Italy's Pompeii reopens its ruins to public

Pompeii (Italy) (AFP) –


Italy's world-famous archaeological site Pompeii reopened to the public on Tuesday as the country's coronavirus lockdown lifted -- though there were more guides than tourists.

The exceptionally-preserved remains of an ancient city, covered in volcanic ash nearly 2,000 years ago after the eruption of nearby Mount Vesuvius, are usually the country's second-most visited site after the Colosseum in Rome.

But on Tuesday its most iconic ruins, like the Amphiteatre, lay absolutely empty.

With foreign tourists still prohibited from travel to Italy until June, the site that attracted just under 4 million visitors in 2019 is hoping that for now, Italian tourists can make up at least a fraction of the difference.

Visitors will take a mandatory route, but a second itinerary will be added on June 9. Tickets cost five euros, but people will have to reserve ahead and have their temperatures checked by a thermal scanner on entering.

Among the first of the few through the gates Tuesday were an American couple from Detroit who had tried to visit just before the lockdown but found it closed. They have been staying in an Airbnb in Pompeii ever since.

"It's now been almost three months," Marvin Hewson said, adding that they had spent a lot of time looking at the ruins from the outside.

"It's fantastic, well worth the wait to see them up close," said his wife Colleen.

- 'Emptiness, sadness' -

Not all were as chipper. Valentina Raffone, 48, who has been a guide at the site for some 20 years, said there was a "sense of emptiness, of sadness, of post-eruption (post-disaster)."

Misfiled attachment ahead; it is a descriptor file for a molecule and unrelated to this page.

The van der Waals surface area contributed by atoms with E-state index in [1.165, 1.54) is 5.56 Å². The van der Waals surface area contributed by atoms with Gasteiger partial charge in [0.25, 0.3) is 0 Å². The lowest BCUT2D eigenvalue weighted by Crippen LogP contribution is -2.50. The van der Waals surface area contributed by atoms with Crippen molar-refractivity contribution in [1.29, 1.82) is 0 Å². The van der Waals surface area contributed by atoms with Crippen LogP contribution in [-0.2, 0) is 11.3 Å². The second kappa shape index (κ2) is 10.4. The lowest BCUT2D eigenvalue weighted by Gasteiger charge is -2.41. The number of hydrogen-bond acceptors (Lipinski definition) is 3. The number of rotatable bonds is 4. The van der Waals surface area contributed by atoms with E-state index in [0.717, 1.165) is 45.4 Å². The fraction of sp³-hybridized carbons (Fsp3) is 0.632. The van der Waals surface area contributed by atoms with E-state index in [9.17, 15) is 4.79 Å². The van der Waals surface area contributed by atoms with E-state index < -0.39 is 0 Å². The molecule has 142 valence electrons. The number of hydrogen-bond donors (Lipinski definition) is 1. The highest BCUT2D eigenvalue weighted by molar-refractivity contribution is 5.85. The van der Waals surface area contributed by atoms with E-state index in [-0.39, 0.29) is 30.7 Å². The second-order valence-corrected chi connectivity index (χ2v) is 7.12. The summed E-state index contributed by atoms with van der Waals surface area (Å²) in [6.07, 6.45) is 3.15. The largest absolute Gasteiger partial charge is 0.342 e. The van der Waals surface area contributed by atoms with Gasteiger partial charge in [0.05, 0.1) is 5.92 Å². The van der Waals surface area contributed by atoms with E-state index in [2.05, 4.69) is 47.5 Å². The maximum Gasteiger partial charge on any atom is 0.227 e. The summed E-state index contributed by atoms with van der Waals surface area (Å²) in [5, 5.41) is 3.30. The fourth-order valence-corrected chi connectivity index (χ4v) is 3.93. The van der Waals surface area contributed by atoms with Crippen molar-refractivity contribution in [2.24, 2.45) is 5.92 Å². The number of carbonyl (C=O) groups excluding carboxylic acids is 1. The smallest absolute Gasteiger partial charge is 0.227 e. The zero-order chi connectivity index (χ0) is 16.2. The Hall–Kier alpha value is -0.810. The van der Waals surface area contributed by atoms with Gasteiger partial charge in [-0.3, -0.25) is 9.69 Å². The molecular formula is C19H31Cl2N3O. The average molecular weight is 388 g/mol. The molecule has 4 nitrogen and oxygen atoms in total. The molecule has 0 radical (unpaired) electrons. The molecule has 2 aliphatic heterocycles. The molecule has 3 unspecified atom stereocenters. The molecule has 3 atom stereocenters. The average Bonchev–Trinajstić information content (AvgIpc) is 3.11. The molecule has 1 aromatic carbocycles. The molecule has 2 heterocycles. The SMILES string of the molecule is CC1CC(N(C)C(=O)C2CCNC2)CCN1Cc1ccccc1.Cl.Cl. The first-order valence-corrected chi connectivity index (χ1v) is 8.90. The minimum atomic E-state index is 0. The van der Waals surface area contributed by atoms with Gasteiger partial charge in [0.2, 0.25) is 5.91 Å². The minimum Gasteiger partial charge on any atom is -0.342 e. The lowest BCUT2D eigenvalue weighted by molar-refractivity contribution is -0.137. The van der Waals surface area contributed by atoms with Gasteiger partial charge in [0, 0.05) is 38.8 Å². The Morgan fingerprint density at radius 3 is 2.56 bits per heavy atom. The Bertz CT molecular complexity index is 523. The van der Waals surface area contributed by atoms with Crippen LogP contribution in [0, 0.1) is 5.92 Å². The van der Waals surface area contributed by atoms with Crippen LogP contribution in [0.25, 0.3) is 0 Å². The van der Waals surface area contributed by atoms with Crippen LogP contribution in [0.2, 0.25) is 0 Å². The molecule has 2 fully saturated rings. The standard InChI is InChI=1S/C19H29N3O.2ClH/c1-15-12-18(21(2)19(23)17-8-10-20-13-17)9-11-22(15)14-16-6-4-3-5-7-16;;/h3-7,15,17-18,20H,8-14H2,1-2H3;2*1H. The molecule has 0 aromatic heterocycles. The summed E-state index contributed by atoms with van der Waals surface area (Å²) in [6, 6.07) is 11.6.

"It's only us guides, and journalists," she said, pointing to some 35 guides milling aimlessly around the entrance.

The site had just celebrated the culmination of a long $113 million (104 million euros) restoration when the coronavirus crisis hit Italy and museums and cultural sites were closed in March.

The project, which began in 2012, was paid for largely by European Union funding and enlisted large teams of archaeologists, architects, engineers, geologists and anthropologists.

New treasures seen by few tourists before the lockdown included the ancient frescoes and centuries-old tile floors of the "House of Lovers," a two-story home that had been closed to the public since 1980 after an earthquake, and the "House of Orchards," featuring intricately detailed frescoes of fruit trees and birds.

Earlier, in October, archaeologists discovered a vivid fresco of an armour-clad gladiator, his opponent gushing blood beside him, on the walls of what was believed to be a tavern housing the fighters and prostitutes.